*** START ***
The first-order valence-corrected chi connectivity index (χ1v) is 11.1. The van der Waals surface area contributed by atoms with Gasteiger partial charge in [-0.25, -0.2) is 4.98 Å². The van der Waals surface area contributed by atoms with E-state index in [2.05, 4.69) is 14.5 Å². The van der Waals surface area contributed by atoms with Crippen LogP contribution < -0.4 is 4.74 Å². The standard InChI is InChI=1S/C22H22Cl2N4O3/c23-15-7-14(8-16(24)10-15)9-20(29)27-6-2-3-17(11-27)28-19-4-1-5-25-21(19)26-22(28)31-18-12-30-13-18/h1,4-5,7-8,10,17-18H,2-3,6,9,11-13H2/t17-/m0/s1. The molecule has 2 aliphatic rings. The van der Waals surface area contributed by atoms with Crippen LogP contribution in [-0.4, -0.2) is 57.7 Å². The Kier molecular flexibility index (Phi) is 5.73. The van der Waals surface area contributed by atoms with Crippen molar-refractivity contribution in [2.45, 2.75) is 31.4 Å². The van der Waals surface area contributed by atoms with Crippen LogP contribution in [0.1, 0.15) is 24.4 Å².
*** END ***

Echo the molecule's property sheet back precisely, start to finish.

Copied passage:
The first-order valence-corrected chi connectivity index (χ1v) is 11.1. The van der Waals surface area contributed by atoms with Gasteiger partial charge in [-0.25, -0.2) is 4.98 Å². The van der Waals surface area contributed by atoms with E-state index in [2.05, 4.69) is 14.5 Å². The van der Waals surface area contributed by atoms with Crippen LogP contribution < -0.4 is 4.74 Å². The standard InChI is InChI=1S/C22H22Cl2N4O3/c23-15-7-14(8-16(24)10-15)9-20(29)27-6-2-3-17(11-27)28-19-4-1-5-25-21(19)26-22(28)31-18-12-30-13-18/h1,4-5,7-8,10,17-18H,2-3,6,9,11-13H2/t17-/m0/s1. The molecule has 2 aliphatic rings. The van der Waals surface area contributed by atoms with Crippen LogP contribution in [-0.4, -0.2) is 57.7 Å². The Kier molecular flexibility index (Phi) is 5.73. The van der Waals surface area contributed by atoms with Crippen molar-refractivity contribution in [2.45, 2.75) is 31.4 Å². The van der Waals surface area contributed by atoms with Crippen LogP contribution in [0.1, 0.15) is 24.4 Å².